Electrochemical and infrared studies of the electrosorption of 4-methoxypyridine on crystallographic surfaces of gold.
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A firm knowledge about the interaction between the metal surface and adsorbed molecules is imperative for formulating procedures to synthesize nanoparticles (NPs) with predetermined shape and size. The ligand‐metal interaction during NP formation can be mimicked on an electrode surface by electrosorbing ligand molecules on a charged metal surface. Electrochemical methods can provide an ideal platform to study the adsorption behaviour of molecules at the solid‐liquid interface. In addition to classical electrochemical techniques, the combination of spectroscopy with electrochemical methods amplifies mechanistic insights about the surface adsorption processes. The adsorption behaviour of pyridine and one of its derivatives, 4‐dimethylamino pyridine (DMAP) have been well studied due to their potential application in nanoparticle synthesis. However, prior to this work, there has been very limited and conflicting literature available about the adsorption of of pyridine derivatives analogous to DMAP. Among the pyridine derivatives that were studied, some reports indicate that, other than DMAP, only 4‐methoxy pyridine (MOP) can stabilize gold nanoparticles. However, very little is known about the possible differences in the adsorption energy and general behaviour of MOP compared to DMAP. Resolving this knowledge gap is imperative to resolving the conflicting information about pyridine‐based stabilizers for metal nanoparticle applications. The adsorption behaviour of MOP on different crystallographic Au surfaces as a function of pH and surface potential has been investigated in this project. These studied were carried out using classical electrochemical methods including chronocoulometry and differential capacity, as well as modern spectroscopic techniques like Surface Enhanced Infrared Absorption Spectroscopy (SEIRAS). The thermodynamic parameters obtained from electrochemical data shows that adsorption features of MOP is similar to that of DMAP. However, there is a significant difference in the adsorption strength of MOP and DMAP at positive potentials. The SEIRAS data provides much more detailed information about the potential depended orientation of MOP on polycrystalline Au. Cumulative analysis of electrochemical and spectroscopic data provides strong evidence that MOP can stabilize Au(111) facets over wide pH ranges. Moreover, this work provides convincing evidence that the basic nature of substituted pyridine alters the metal to ligand adsorption strength.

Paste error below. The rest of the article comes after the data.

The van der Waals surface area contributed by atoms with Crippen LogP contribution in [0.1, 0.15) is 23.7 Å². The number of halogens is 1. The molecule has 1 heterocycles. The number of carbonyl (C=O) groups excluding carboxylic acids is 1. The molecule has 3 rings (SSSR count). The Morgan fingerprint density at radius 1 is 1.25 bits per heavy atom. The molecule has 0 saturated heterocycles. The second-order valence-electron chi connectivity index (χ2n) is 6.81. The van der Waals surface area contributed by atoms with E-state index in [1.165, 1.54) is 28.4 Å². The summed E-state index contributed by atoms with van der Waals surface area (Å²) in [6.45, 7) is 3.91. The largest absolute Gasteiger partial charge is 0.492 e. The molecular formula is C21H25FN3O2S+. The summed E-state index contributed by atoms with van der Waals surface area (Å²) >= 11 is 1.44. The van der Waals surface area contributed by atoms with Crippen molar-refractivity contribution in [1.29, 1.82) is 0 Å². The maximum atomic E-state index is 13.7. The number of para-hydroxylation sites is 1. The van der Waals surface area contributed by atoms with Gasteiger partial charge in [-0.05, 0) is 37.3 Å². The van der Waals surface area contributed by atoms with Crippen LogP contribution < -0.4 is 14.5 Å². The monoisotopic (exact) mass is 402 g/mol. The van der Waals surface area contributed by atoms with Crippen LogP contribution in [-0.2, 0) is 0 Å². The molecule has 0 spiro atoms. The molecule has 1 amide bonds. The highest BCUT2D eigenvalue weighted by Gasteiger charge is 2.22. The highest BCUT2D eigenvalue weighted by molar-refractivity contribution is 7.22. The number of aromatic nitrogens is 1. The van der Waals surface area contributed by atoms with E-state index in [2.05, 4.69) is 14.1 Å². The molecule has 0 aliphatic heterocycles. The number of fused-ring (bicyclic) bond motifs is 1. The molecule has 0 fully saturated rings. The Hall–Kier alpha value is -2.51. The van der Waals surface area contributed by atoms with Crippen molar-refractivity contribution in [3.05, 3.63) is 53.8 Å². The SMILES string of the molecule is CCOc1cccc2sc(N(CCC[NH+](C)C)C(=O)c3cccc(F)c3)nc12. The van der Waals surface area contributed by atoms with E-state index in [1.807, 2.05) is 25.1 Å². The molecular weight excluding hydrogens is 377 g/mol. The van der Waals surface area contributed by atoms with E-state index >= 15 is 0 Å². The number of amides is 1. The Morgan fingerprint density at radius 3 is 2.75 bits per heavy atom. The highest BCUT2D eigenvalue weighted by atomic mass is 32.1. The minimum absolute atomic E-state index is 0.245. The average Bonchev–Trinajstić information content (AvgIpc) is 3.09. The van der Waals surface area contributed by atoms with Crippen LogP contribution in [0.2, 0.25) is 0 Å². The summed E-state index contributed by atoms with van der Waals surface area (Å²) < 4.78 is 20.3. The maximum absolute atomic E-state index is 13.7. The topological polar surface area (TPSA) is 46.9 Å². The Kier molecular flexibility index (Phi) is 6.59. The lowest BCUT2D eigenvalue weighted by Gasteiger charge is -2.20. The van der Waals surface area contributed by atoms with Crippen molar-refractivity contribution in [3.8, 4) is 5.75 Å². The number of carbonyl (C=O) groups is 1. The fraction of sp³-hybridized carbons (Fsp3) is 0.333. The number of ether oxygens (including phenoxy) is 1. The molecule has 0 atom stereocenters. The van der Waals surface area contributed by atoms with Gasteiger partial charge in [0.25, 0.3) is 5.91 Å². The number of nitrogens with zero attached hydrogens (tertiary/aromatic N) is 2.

DegreeMaster of Science (M.Sc.)
SupervisorBurgess, Ian J.
CommitteeScott, Robert W.; Oguocha, Ikechukwuka N.
Copyright DateFebruary 2016